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Who Is Responsible for Creating 'Monsters' Who Bully at School?

March 18, 2001|SANDY BANKS

She is well into her golden years, but she can still recall the first--and last--time she bullied another kid.

"The three of us--my sister, brother and I--picked on a little boy and threw his tennis shoe in the mud," she related, in a message left on my answering machine. "It was the only time my father ever took a switch to us. It was just a little sting on the legs, but it was his words that hurt: 'If you three kids ever pick on anyone else,' he said, 'this whipping will seem like nothing.' And believe me, we never did."

She learned--not at school, but at home--that bullying would not be tolerated. "And I wonder what we're teaching kids today," she said, "that lets them act like such monsters in school."


The Santa Monica middle school that Robert Illes' son attends is a good school, he said, with a policy of "zero tolerance" toward verbal and physical abuse. But how many times can you run to the principal for help when your child is being bullied?

"It gets tough to go to them with frequent complaints. After all, there are 1,300 kids at the school, all at that wacky age" when, experts say, bullying peaks.

Like many parents, he is struggling to understand what seems to have made brutality as much a part of some kids' school day as English and math.

And just how much can we expect our schools to do, and how far should we be prepared to go to protect our kids when schools can't or won't?

One Orange County mom says her family fled their neighborhood to rescue her son from the abuse he endured--at the hands of a bigger, tougher kid--from fourth through seventh grade.

"Three times I was called to school to pick up my son and take him to the doctor with injuries," said the woman. Once, the bully "walked up to my son at the lunch table, called him a dirty Jew, grabbed the back of his hair and smashed his head in the concrete."

She talked to teachers, the principal, the bully's mother, "and no one would help us, even though what was happening was no secret or mystery."

Finally, she and her husband threw in the towel, packed up and moved 25 miles away, where her son "started eighth grade in a new school, made great friends from lovely families. Overnight, he lost his 'label.' "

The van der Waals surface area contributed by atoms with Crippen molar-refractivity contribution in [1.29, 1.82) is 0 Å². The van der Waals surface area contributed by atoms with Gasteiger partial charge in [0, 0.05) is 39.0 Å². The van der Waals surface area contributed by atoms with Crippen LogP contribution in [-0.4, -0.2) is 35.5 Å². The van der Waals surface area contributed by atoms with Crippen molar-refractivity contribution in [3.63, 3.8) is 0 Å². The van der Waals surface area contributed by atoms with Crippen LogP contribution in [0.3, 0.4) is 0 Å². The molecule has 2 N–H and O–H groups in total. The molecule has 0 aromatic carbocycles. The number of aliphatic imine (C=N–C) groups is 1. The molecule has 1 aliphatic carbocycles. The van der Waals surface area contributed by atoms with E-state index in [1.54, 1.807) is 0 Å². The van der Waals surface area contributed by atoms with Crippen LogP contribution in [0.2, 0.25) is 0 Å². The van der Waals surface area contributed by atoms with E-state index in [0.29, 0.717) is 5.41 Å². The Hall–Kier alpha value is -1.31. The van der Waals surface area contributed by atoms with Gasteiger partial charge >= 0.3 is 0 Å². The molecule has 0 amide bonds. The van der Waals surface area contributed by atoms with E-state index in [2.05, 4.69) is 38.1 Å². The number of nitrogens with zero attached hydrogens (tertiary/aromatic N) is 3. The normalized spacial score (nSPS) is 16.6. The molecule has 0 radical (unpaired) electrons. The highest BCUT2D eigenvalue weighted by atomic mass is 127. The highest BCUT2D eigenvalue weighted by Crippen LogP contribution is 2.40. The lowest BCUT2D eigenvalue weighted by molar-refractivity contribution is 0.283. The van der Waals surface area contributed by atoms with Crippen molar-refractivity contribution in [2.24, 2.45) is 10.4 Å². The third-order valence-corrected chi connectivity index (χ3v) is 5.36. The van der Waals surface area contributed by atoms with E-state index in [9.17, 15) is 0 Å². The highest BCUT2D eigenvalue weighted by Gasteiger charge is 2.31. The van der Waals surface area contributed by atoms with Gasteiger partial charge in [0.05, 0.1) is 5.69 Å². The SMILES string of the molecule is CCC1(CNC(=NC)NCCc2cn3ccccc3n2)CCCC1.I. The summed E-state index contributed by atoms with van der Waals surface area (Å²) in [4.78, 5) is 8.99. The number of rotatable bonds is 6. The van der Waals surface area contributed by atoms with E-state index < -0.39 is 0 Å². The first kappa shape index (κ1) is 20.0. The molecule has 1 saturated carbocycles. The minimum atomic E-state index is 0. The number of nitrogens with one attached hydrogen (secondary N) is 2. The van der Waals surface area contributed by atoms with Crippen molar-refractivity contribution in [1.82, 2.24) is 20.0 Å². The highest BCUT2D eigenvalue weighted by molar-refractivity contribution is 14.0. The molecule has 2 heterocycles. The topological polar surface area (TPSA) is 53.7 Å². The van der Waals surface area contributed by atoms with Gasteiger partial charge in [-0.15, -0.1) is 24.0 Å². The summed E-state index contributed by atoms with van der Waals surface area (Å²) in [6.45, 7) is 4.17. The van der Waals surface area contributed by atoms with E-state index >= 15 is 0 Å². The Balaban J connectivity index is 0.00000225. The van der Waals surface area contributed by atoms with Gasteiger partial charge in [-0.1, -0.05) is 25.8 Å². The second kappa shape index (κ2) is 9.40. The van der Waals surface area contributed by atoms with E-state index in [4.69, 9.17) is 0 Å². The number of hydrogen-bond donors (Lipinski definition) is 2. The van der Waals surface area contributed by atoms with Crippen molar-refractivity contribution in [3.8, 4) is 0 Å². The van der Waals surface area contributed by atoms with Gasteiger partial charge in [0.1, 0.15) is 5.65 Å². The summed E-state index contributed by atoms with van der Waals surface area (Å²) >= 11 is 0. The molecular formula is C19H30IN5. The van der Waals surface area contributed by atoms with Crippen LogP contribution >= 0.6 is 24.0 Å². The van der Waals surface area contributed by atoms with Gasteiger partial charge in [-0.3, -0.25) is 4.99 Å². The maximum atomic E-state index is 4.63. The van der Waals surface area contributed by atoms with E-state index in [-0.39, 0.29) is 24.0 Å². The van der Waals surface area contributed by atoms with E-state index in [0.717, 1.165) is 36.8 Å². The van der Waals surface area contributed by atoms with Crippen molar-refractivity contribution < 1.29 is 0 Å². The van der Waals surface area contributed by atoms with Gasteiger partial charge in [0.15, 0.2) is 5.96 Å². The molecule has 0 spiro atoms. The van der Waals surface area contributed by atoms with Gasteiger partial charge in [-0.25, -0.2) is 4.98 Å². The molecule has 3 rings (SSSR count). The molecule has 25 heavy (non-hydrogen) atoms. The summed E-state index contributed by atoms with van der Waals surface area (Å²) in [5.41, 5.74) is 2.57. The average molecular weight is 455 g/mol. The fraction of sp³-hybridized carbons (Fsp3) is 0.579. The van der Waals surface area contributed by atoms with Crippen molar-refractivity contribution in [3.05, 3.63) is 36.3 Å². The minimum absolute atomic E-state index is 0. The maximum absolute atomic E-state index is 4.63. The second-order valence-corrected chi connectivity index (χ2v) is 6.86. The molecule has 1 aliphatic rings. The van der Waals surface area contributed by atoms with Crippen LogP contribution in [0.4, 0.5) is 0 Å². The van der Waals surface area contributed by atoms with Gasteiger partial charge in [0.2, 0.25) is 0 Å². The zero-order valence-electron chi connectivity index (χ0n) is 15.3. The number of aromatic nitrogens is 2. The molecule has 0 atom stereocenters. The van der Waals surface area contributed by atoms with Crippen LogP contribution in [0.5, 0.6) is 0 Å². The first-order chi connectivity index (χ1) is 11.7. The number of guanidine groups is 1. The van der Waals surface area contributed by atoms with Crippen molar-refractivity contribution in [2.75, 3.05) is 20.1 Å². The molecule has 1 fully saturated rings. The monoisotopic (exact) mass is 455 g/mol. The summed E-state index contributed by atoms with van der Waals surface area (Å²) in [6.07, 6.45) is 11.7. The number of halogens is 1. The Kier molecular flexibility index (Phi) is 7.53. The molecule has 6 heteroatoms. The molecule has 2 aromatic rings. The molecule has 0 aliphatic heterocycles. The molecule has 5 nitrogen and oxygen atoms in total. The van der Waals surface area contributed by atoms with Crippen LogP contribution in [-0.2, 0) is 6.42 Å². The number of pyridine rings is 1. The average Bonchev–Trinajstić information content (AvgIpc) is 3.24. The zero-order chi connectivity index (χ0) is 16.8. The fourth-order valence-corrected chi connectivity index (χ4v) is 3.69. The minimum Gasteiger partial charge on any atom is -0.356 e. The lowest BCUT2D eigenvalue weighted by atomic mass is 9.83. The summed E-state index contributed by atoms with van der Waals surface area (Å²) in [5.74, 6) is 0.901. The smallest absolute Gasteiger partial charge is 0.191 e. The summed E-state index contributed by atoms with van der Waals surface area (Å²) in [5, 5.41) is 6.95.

He's in 10th grade now--"cute, fun and witty"; an honor student who plays in the marching band, has a girlfriend "and a group of friends who think he's great. And three years ago, we were worried he could become suicidal."

Sometimes, though, a parent's best efforts aren't enough, and it can be a school's intervention that saves a child.

Kim Jones didn't know quite what to do when school became "a living hell" for her son, Matthew, in seventh grade in rural Idaho. "We talked, coached, offered suggestions," she said in an e-mail. "The one thing we didn't do was go to the school ourselves, because for him that was a bigger humiliation--Mommy and Daddy coming to the rescue. He assured us he could handle everything and reported back that he did.

"A few months passed without incident, and we thought this was behind us. Then, one afternoon the principal called. Matthew had been threatening to bring a knife to school. A kid had seen a folding pocketknife in his backpack." The chief of police came out to question him, and Matthew admitted that he'd brought a knife to school the day before.

"Thankfully, the principal was an intuitive man," she said. "He reprimanded the teachers [who had known of the bullying], scolded our son for bringing the knife and threatened the bullies with expulsion. He knew Matthew was a good kid and viewed his action as a cry for help."


When Christine Baron presents the rules for her English class at Fountain Valley High each year, "it always startles the kids a bit." There are the conventional classroom standards--no gum chewing, no tardies. And then this: No harassing anyone for any reason--not hair color or grades or shape or religion or sexual preference or accent or style of dress. "I tell them you're not going to be made fun of for at least one hour [in this class] every day."

She's been talking with her students about the school shootings in Santee, "and I'm not real encouraged by what they say," she said. "Our zero-tolerance rules aside, they consider bullying just a part of the school day."

But what troubles her more is hearing from them that teachers "sometimes make fun of kids . . . call them stupid or make fun of a dumb answer in class."

Some teachers don't want to be civility police, she said. "They say, 'That's not my job. I'm just here to teach math.' But being aware of what we say to the kids, the kind of behavior that we model . . . that would certainly be a good place to start."

And if you wonder where our kids learn to be "such monsters," as my grandmotherly caller said, consider this story, e-mailed to me from the mother of a student who once attended a "very prestigious" private school:

Her daughter's classmate was named to the queen's court for the Rose Parade, and a bouquet of flowers arrived for her in the principal's office. Meant as a joke, they came with a note asking the girl for a date--purportedly signed by the school's singularly awkward and unpopular boy. The Rose princess was "horrified," and everyone in the office got a laugh.

"My daughter was appalled that grown-ups would join in on the scorn that was constantly heaped on this boy," the woman wrote.

Their hearty laugh, at his expense, gave tacit approval to the notion we say we're fighting--that some kids are fair game for contempt and ridicule.

Sandy Banks is at

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